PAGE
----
The Doctor’s Wife: Emma’s Status in Madame Bovary

April 15, 2019 by Essay Writer

Published in 1856, the novel Madame Bovary is one of the first to explore the issue of women’s disempowerment in a pointedly modern fashion. As a woman, the protagonist Emma experiences a number of obstacles that prevent her from reaching what she desires the most. Emma is viewed as a valuable asset, rather than as an individual; her prestige depends on her husband’s social status, which makes her a mere “attachment” to another person. Thus, Emma doesn’t posses the power she needs to reach her ambitions and learns that men cannot help her in obtaining what she wishes, too.

In the novel, Emma stands not as an independent person, but as a valuable commodity to be traded. After realizing Charles’s intentions towards his daughter, old Rouault considers not Emma’s feelings, but possible personal financial gain from a potential marriage, “When, therefore, he perceived that Charles’s cheeks grew red if near his daughter, which meant that he would propose for her one of these days, he chewed the cud of the matter beforehand. He certainly thought him a little meager, and not quite the son-in-law he would have liked, but he was said to be well brought-up, economical, very learned, and no doubt would not make too many difficulties about the dowry”. Emma is no more than a precious asset her father uses to better his financial situation, “Now, as old Rouault would soon be forced to sell twenty-two acres of “his property,” as he owed a good deal to the mason, to the harness-maker, and as the shaft of the cider-press wanted renewing, “If he asks for her,” he said to himself, “I’ll give her to him”. Therefore, this novel explores the idea of a woman, being treated as a profitable commodity, rather than as a person.

After marriage, Emma’s social status becomes higher due to esteemed position her husband takes. This signifies Charles’s superiority over his wife. During wedding, old Rouault condemns one of the traditional wedding games that, on his opinion, don’t suit his future son-in-law status, “…a fishmonger, one of their cousins (who had even brought a pair of soles for his wedding present), began to squirt water from his mouth through the keyhole, when old Rouault came up just in time to stop him, and explain to him that the distinguished position of his son-in-law would not allow of such liberties.” At the same time, Emma’s desire to get married at midnight under the torch light is ignored, “Emma would, on the contrary, have preferred to have a midnight wedding with torches, but old Rouault could not understand such an idea”. From the start of the couple’s relationships, Charles is viewed as the leader of the household. Emma, on the other side, serves as an “attachment” to her husband, whose wishes are not quite as important.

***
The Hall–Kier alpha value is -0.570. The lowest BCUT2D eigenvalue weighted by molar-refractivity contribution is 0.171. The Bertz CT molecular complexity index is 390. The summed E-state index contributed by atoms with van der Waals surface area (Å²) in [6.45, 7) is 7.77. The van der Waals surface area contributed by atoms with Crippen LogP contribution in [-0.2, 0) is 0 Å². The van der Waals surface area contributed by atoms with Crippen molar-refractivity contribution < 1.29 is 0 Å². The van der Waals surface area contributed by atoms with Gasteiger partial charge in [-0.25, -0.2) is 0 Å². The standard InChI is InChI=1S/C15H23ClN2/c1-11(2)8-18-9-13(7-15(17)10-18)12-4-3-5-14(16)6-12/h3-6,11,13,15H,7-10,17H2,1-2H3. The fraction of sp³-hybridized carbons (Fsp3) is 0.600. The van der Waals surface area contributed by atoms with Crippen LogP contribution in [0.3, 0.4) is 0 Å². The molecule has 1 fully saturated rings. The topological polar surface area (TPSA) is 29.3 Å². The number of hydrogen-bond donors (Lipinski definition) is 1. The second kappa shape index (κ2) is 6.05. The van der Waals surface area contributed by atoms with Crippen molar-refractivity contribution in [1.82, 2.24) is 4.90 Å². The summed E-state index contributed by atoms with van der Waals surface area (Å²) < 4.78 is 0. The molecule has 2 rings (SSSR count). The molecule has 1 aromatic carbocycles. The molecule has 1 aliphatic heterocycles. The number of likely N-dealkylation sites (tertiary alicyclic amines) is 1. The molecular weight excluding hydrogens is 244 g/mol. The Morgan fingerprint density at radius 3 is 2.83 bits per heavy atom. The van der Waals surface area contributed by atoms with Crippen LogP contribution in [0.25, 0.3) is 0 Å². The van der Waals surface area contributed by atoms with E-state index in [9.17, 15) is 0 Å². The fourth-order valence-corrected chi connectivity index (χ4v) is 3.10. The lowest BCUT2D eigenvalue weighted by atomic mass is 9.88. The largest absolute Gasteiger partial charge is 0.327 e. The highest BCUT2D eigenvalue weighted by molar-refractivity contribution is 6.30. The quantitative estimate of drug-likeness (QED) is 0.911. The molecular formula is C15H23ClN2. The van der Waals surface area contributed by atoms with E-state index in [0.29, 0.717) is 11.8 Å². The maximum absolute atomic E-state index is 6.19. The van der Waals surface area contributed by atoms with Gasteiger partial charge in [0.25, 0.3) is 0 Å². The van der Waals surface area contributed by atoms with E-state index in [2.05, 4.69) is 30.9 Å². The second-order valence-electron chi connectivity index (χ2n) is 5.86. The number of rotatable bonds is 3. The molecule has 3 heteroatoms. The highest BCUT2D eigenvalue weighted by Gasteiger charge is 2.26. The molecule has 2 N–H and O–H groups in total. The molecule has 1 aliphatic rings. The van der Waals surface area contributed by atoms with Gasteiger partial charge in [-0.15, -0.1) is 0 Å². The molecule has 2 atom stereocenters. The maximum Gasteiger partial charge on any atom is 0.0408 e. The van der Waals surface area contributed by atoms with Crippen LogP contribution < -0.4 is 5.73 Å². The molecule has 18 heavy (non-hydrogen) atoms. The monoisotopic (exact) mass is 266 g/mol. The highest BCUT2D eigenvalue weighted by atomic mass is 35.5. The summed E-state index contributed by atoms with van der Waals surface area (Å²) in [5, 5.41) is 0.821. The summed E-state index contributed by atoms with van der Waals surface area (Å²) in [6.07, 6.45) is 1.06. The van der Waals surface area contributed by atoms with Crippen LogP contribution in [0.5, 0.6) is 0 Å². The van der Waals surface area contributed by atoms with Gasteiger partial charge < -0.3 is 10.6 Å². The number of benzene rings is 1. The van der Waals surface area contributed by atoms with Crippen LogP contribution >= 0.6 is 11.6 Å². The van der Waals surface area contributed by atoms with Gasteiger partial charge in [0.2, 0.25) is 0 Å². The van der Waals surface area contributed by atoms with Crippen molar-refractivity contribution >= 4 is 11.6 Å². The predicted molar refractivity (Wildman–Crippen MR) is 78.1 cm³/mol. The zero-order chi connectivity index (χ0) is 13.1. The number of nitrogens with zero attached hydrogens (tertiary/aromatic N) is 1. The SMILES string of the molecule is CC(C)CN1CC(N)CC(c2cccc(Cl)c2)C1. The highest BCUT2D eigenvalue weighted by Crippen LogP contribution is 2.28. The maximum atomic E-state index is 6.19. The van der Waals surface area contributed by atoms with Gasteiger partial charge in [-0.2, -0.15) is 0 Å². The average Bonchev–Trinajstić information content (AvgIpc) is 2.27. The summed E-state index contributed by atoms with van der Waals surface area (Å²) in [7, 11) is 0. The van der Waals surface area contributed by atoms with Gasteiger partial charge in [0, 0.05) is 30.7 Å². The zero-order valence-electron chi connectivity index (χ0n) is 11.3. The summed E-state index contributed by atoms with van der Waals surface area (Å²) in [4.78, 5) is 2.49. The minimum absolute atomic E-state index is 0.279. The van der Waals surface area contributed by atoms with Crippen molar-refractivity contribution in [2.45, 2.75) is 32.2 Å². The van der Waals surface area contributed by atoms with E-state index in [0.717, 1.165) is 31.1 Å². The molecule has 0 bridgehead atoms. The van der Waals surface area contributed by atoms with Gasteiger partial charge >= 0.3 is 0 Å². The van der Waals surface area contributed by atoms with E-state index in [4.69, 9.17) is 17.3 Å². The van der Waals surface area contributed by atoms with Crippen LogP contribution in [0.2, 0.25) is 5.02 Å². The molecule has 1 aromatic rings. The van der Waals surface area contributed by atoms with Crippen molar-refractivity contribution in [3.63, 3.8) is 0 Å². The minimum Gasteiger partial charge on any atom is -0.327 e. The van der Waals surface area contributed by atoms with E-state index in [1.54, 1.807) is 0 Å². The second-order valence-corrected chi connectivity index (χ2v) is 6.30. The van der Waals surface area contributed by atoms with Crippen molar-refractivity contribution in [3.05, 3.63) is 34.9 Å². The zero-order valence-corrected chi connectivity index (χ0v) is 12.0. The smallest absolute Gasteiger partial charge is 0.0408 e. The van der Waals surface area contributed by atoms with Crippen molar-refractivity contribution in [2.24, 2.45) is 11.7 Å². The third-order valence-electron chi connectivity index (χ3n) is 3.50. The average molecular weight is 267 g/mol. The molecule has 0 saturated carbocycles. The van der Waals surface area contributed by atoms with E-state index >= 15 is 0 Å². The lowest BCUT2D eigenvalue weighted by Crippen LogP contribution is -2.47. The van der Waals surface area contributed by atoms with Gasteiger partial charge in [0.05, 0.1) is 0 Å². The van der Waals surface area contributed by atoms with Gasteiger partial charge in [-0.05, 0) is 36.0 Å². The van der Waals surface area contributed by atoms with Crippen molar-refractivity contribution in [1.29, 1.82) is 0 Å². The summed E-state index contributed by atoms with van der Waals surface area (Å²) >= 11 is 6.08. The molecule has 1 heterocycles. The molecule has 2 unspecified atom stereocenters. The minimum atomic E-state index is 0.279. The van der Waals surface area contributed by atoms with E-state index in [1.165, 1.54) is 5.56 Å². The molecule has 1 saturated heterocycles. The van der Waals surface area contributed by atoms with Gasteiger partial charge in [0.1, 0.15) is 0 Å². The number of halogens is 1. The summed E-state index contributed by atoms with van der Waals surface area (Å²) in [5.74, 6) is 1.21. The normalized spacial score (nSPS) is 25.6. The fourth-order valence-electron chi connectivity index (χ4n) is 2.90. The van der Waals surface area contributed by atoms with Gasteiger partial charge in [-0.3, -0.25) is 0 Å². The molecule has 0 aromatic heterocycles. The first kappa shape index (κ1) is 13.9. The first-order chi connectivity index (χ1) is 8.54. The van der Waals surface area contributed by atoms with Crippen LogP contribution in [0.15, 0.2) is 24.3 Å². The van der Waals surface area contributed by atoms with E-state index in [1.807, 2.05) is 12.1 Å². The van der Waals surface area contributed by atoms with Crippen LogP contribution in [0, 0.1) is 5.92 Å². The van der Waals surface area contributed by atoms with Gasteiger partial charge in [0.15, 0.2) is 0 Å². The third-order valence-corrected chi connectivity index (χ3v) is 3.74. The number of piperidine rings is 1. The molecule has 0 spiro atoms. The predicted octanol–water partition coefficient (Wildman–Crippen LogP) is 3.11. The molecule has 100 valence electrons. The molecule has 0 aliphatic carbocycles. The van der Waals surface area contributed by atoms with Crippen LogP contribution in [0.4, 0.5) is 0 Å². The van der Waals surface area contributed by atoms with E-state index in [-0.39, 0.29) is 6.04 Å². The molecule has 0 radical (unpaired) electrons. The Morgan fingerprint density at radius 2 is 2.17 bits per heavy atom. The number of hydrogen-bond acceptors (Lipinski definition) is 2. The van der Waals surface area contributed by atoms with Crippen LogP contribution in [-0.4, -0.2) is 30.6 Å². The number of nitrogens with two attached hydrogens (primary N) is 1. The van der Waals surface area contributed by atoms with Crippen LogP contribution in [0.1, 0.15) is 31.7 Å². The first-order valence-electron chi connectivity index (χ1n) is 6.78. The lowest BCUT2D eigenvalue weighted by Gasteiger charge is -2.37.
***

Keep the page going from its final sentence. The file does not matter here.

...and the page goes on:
Emma’s submissive position motivates her to use the men as an indirect tool of achieving her goals. This method limits Emma’s power and brings her only disappointment. At first, Leon meets Emma’s romantic ideals. The two become close and Emma seems to have found the sophistication and refined taste in art she always searched for in her lover. As the time goes by, Emma notices Leon’s weak character and limited intelligence, “She accused Leon of her baffled hopes, as if he had betrayed her; and she even longed for some catastrophe that would bring about their separation, since she had not the courage to make up her mind to it herself”. Once again, at the minute of need, when Emma urges Leon to provide her with financial help, he makes up excuses to avoid doing so, “Go, try, try! I will love you so!” He went out, and came back at the end of an hour, saying, with solemn face—“I have been to three people with no success”. Charles’s passivity prevents Emma from entering higher social circles and having elegant life she desires; she falls in love and seeks fulfillment of her wishes in Rodolphe, who loses interest in an “insane” lover and leaves her, “She sighed. “We would go and live elsewhere—somewhere!” “You are really mad!” he said laughing. “How could that be possible?” This way, as a woman, Emma doesn’t have a power she needs to achieve her goals and fails to receive whatever she wants from the men around her.

In a progressive feminist novel Madame Bovary, Gustave Flaubert depicts the struggles of a representative woman who is viewed as a financial resource, rather than an individual. Emma is defined by her husband’s social status, rather her personal achievements; she becomes disillusioned and bitter by her husband’s and lovers’ failures to fulfill her ambitions.

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